You know, when I started Native Land, I really meant to keep up with the sources. I wanted to be diligent about it and document everything properly. The best intentions!
But along the way, things fall off. You get frantic about changes, or hear a correction in person, or forget after a long, long night of tracing territories. It’s a little hard to save the source on each one. And after long enough having stopped… you just stop trying. Or at least, I did.
That being said, I think that in order to really expand Native Land and make it truly useful, I need to create pages for the different territories, languages, and treaties on the site, and put information into each of those pages regarding resources, sources, and the changes that have happened over time with those territories.
A ton of work…?
This site never really lets up on the work front. I want to expand it and add more territories — southern North America is next up — and make some new features, expand the app, and so on. But in some ways, I can’t get too far ahead of myself. It’s better to come back, consolidate, create a really great base for all of this and then continue adding more. That’s where figuring out my resources comes in.
All hope’s not lost. I do have a starting-point with the current Resources page, and each territory/language/treaty has some kind of link relevant to it inside the file that holds all my geographic information. So I can start there. Each polygon from the front page gets a page, and from there people can submit fixes, see changes, view the resources being used, leave comments, and so on.
Sounds fun, actually.
There’s really been a few types of resources I’ve used over the years to make edits to Native Land:
- Indigenous maps of indigenous territories
- Email correspondence or personal requests
- Secondary resources from academic books
- Conglomerate maps, usually without overlapping borders
- Old colonial maps
This is generally the order I work in — I prefer indigenous maps of indigenous territories first of all, and continue putting in more as we go down the list. I generally will avoid just about anything to do with conglomerate maps and old colonial maps, but for very old nations or extremely poor resources, it’s necessary at times. Yet these should be properly sourced so everything is transparent to everyone.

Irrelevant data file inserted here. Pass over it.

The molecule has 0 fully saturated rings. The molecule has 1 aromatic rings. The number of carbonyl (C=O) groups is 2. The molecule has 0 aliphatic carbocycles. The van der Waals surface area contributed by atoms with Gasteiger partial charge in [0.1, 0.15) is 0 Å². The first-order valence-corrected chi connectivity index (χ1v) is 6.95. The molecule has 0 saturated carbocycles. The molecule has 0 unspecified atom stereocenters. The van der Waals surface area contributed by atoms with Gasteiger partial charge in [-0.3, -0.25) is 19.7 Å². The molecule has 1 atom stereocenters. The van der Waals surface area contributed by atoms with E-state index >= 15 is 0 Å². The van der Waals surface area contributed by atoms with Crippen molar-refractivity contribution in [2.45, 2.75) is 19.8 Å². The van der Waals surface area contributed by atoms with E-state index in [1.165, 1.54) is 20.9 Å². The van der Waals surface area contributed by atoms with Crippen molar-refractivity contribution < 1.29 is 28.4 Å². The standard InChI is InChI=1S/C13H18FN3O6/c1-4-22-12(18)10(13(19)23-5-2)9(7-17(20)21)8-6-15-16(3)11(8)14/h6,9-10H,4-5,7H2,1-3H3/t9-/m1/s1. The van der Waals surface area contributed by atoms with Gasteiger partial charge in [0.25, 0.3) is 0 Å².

Onward and upward!
OK! Let’s do it! I’m going to get to work on this. I think it may help a lot of teachers and students trying to use the site, so Native Land can become a little more reliable and clear.
Looking at the API and citing the work of API as well can be done. For example citing any language reference with the linguist as well as the native speaker (a tribal elder for example). For any related graphics, a circa date of a photo or related tribal symbol can be made). Such as if we reference a Native American Basket or a Hawaiian Kākau (traditional tattoo). There are symbols which not only reference language of a tribe’s dialect, but also the specific family or island (such as Hawaiian Kākau, traditional tattoos)
Western and much of Central Oklahoma has been part of the homeland of the Wichita and Affiliated Tribes (Waco, Kitsai, Tawakoni, Taovaya, and others) for centuries before the Osage entered from the east in the 18th century. Archaeologists refer to their precontact cultures as Southern Plains Villagers. Richard Drass of the University of Oklahoma is a good source of information about them. There are 15th, 16th, 17th, and 18th century Wichita village sites, as well, throughout south central Oklahoma, as well. Here’s a general introduction to Wichita history :: http://www.okhistory.org/publications/enc/entry.php?entry=WI001